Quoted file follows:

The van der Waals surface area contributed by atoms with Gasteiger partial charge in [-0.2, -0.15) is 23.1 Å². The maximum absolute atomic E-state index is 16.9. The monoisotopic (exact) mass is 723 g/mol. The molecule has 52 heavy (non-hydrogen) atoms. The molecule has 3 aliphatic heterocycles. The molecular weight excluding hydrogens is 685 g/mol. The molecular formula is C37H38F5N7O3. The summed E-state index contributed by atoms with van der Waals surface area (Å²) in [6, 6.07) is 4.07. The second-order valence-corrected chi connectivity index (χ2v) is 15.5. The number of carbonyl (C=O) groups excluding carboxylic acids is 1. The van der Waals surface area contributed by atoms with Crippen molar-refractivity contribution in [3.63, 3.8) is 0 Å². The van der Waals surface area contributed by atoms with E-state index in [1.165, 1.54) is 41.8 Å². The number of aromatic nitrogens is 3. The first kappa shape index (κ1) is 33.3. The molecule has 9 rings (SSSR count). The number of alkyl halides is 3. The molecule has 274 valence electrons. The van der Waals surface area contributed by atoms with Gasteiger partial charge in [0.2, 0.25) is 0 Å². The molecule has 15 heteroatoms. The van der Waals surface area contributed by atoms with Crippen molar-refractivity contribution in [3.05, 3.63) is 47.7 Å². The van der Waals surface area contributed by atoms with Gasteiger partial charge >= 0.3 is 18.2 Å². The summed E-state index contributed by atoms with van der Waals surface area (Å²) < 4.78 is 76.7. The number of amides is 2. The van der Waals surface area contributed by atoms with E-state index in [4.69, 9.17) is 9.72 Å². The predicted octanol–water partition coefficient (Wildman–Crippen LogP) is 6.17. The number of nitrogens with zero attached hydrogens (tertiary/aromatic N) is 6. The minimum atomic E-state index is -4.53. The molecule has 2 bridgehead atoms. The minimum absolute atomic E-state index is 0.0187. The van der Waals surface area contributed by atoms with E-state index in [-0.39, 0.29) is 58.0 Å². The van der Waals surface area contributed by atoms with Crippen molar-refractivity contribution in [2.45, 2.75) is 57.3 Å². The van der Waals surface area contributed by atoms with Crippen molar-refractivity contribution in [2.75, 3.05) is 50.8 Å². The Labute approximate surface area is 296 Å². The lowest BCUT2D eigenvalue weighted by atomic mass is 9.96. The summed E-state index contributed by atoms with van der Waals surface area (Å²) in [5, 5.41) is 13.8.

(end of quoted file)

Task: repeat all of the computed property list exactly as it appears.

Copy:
The van der Waals surface area contributed by atoms with Gasteiger partial charge in [-0.2, -0.15) is 23.1 Å². The maximum absolute atomic E-state index is 16.9. The monoisotopic (exact) mass is 723 g/mol. The molecule has 52 heavy (non-hydrogen) atoms. The molecule has 3 aliphatic heterocycles. The molecular weight excluding hydrogens is 685 g/mol. The molecular formula is C37H38F5N7O3. The summed E-state index contributed by atoms with van der Waals surface area (Å²) in [6, 6.07) is 4.07. The second-order valence-corrected chi connectivity index (χ2v) is 15.5. The number of carbonyl (C=O) groups excluding carboxylic acids is 1. The van der Waals surface area contributed by atoms with Crippen molar-refractivity contribution in [3.63, 3.8) is 0 Å². The van der Waals surface area contributed by atoms with E-state index in [1.165, 1.54) is 41.8 Å². The number of aromatic nitrogens is 3. The first kappa shape index (κ1) is 33.3. The molecule has 9 rings (SSSR count). The number of alkyl halides is 3. The molecule has 274 valence electrons. The van der Waals surface area contributed by atoms with Gasteiger partial charge in [0.2, 0.25) is 0 Å². The molecule has 15 heteroatoms. The van der Waals surface area contributed by atoms with Crippen molar-refractivity contribution in [3.05, 3.63) is 47.7 Å². The van der Waals surface area contributed by atoms with Gasteiger partial charge >= 0.3 is 18.2 Å². The summed E-state index contributed by atoms with van der Waals surface area (Å²) < 4.78 is 76.7. The number of amides is 2. The van der Waals surface area contributed by atoms with E-state index in [4.69, 9.17) is 9.72 Å². The predicted octanol–water partition coefficient (Wildman–Crippen LogP) is 6.17. The number of nitrogens with zero attached hydrogens (tertiary/aromatic N) is 6. The minimum atomic E-state index is -4.53. The molecule has 2 bridgehead atoms. The minimum absolute atomic E-state index is 0.0187. The van der Waals surface area contributed by atoms with E-state index in [-0.39, 0.29) is 58.0 Å². The van der Waals surface area contributed by atoms with Crippen molar-refractivity contribution in [2.45, 2.75) is 57.3 Å². The van der Waals surface area contributed by atoms with Crippen molar-refractivity contribution in [2.75, 3.05) is 50.8 Å². The Labute approximate surface area is 296 Å². The lowest BCUT2D eigenvalue weighted by atomic mass is 9.96. The summed E-state index contributed by atoms with van der Waals surface area (Å²) in [5, 5.41) is 13.8.